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Which reminds me - 7% of the US population has two middle initials in their
So why does most every computer system stateside insist on allowing only one
I get around this by putting in my first name as 'David RR' since there is no
checking on spaces in First names!
I emphasize on street addresses. I've never quite figured out why the USA
decided on 4 digit house numbers. In Europe you start from 1 and proceed. Very
few streets have more than 9,999 houses on them!!
The UPU has actual developed very good rules for all this stuff - but as I noted
earlier - there is no incentive - or means - for the schema-herd to avail
themselves of all this good work.
Notice how automation itself tries to impose artificial constraints to make the
life easier for the developers (another of my pet peeves). So instead of
permitting and managing edge conditions - they simply attempt to bulldoze them
away - aka only allowing a single middle initial is "good enough for most
In Venezula mail is still sorted by hand - this means that addresses have very
flowery and creative formats - depending on which part of town mail is for.
E.g. business district, posh part, or scruffy. In England you used to be able
to get mail delivered by putting just the Postal Code (which gets you to the
street, and side of the street) and then putting things like, 'third house on
the left, with pink shutters, past the 'Rose and Crown'. This of course is
very useful if you want to send a 'Thank You' note to the kind people who let
you sleep in their coal shed after a heavy session in the aforementioned
hostelry! But we digress...
Having constraint systems that can manage local contextual needs is clearly the
Quoting Frank Manola <firstname.lastname@example.org>:
> Part of the problem, though, is when the people defining the constraints
> think they know the requirements of actually performing the activity the
> program is supposed to help implement, but really don't; or in the
> example you cite, think the address constraints they define will
> actually help deliver the goods, but they actually get in the way. I
> experience this problem quite frequently. My street "number" (some
> other street "numbers" in our neighborhood do too) has a letter in it:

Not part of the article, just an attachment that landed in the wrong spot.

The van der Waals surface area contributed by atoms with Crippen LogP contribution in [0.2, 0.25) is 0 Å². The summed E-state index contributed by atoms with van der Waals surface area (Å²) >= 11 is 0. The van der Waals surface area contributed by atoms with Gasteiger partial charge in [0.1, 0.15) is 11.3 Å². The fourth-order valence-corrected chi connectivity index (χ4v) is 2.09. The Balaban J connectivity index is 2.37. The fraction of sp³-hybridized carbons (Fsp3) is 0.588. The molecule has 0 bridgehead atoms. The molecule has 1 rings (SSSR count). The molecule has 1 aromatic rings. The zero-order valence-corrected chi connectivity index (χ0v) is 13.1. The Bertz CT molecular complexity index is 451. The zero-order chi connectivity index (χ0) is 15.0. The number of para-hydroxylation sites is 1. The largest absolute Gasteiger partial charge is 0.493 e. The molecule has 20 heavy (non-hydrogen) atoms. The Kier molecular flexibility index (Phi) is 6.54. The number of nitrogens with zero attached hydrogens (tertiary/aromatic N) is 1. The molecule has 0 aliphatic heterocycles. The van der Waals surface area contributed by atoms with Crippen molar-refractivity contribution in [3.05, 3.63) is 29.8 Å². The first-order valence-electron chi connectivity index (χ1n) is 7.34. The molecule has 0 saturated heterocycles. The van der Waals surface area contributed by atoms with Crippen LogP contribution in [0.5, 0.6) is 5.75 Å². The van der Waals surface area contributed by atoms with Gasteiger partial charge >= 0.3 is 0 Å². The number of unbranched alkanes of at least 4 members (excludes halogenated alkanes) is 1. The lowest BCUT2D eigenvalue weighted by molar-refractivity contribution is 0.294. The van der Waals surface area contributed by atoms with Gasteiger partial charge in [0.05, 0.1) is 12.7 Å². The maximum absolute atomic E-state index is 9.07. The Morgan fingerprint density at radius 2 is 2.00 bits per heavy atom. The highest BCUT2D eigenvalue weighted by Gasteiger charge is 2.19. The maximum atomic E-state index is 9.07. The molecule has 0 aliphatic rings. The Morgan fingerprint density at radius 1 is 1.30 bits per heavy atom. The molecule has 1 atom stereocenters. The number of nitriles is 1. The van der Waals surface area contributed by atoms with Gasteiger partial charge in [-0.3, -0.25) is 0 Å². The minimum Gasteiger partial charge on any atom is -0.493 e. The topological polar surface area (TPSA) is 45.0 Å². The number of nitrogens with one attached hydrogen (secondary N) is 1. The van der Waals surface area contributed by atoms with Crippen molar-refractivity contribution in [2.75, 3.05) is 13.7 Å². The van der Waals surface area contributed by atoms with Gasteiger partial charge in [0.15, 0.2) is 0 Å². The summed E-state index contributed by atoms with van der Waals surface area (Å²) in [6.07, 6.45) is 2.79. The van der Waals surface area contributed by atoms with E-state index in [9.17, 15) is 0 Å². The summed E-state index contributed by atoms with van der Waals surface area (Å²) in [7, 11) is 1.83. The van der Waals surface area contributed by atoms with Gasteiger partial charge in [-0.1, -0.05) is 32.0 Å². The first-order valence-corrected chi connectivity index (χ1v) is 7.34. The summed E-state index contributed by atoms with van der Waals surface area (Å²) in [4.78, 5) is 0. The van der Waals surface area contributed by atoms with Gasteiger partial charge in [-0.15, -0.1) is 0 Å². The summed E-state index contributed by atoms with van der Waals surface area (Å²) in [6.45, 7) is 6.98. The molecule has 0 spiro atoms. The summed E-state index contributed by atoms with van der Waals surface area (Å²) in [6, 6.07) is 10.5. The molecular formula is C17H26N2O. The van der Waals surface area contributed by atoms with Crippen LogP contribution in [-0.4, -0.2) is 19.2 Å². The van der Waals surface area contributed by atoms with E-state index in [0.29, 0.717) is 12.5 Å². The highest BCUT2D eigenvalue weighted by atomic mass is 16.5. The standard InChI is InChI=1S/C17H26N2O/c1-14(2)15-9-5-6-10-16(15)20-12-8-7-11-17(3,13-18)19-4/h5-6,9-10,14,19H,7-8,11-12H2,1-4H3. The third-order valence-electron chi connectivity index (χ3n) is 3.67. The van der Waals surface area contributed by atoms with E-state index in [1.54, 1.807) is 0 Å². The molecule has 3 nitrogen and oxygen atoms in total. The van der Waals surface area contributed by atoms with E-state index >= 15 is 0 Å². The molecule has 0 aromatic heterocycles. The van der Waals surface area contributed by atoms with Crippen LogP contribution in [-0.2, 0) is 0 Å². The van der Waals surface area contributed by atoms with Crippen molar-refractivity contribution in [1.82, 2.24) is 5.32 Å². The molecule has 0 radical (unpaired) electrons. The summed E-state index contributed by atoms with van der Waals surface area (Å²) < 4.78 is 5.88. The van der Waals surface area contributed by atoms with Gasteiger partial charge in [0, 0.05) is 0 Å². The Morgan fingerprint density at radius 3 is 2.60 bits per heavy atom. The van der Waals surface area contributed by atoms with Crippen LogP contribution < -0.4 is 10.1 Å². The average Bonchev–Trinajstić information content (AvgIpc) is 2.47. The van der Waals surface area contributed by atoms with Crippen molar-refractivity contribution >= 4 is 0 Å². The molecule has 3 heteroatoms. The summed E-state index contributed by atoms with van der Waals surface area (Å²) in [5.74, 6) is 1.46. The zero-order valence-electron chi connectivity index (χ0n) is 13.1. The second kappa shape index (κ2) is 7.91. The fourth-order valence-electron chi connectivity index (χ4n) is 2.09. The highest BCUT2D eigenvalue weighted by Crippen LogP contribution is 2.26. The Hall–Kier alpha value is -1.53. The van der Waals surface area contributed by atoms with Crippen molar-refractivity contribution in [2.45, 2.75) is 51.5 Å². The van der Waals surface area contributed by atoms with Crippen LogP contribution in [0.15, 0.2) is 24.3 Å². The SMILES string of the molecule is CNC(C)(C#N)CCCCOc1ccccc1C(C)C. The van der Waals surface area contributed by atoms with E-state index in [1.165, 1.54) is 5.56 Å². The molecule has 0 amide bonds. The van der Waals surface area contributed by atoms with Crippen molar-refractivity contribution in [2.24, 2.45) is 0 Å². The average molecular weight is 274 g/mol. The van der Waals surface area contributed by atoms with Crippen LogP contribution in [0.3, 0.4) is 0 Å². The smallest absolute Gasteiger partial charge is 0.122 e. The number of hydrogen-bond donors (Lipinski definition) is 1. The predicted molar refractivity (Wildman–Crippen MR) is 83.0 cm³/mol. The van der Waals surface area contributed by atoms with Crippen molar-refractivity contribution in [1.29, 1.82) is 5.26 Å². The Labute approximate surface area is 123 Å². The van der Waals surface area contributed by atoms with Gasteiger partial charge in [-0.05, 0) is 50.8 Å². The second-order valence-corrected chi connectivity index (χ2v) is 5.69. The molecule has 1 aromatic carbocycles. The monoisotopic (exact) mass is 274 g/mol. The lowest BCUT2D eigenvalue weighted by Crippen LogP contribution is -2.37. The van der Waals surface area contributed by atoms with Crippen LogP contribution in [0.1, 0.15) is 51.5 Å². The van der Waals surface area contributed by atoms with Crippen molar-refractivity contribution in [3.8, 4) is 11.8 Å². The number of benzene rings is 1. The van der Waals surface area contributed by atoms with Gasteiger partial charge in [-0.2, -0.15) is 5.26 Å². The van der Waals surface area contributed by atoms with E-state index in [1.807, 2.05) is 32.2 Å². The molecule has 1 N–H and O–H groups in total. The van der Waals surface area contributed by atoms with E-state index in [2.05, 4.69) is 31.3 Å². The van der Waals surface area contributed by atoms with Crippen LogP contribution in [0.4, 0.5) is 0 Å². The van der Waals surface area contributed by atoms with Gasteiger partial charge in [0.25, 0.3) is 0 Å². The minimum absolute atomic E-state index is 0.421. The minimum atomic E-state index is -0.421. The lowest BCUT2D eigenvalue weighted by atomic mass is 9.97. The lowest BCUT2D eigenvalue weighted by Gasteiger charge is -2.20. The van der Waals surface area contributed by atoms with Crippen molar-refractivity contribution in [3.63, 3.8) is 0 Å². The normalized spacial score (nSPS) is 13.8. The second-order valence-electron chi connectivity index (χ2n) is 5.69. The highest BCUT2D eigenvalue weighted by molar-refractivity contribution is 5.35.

> 50A Butters Row (don't ask me why: I'm not responsible for how
> addresses are assigned here). Sometimes a program accepting addresses
> won't allow me to enter the letter (or the letter magically becomes an
> apartment number, which it isn't; this is a single-family house),
> because the writers of the constraints think they know how addresses are
> supposed to look. Not having a street number that matches the actual
> address of the house doesn't help delivery very much.
> Jonathan Robie wrote:
> > >From Michael Kay:
> > > The strategy (validating the user's address) assumes that
> > > you know better than your customers what constitutes a
> > > valid address. Let's face it, you don't, and you never
> > > will. A much better strategy is to let them (the user) express
> > > their address in their own terms. After all, that's what they
> > > do in old-fashioned paper correspondence, and it seems
> > > to work quite well.
> > In old-fashioned paper correspondence, addresses are interpreted by
> > human beings, and this is a perfectly fine strategy in an application
> > that formats addresses so that they can be read by human beings.
> > But if I have a program that needs to be able to identify customers in a
> > given region, or that needs to be able to compute the shipping costs
> > before sending an item, then my program needs to know how to read the
> > address. I'm not asking the customer to provide an address in a format
> > that they might recognize, I'm asking the customer to provide an address
> > in a format that my program can use. In that context, even if the
> > customer finds it a little painful, I'm going to make them communicate
> > at least the basic information.
> > For addresses, many applications have a certain middle ground. They
> > insist on knowing the country and postal code, and perhaps street name
> > and number, but allow other information to be added in a way that the
> > program might not recognize. One more useful application of partial
> > understanding.
> > Jonathan
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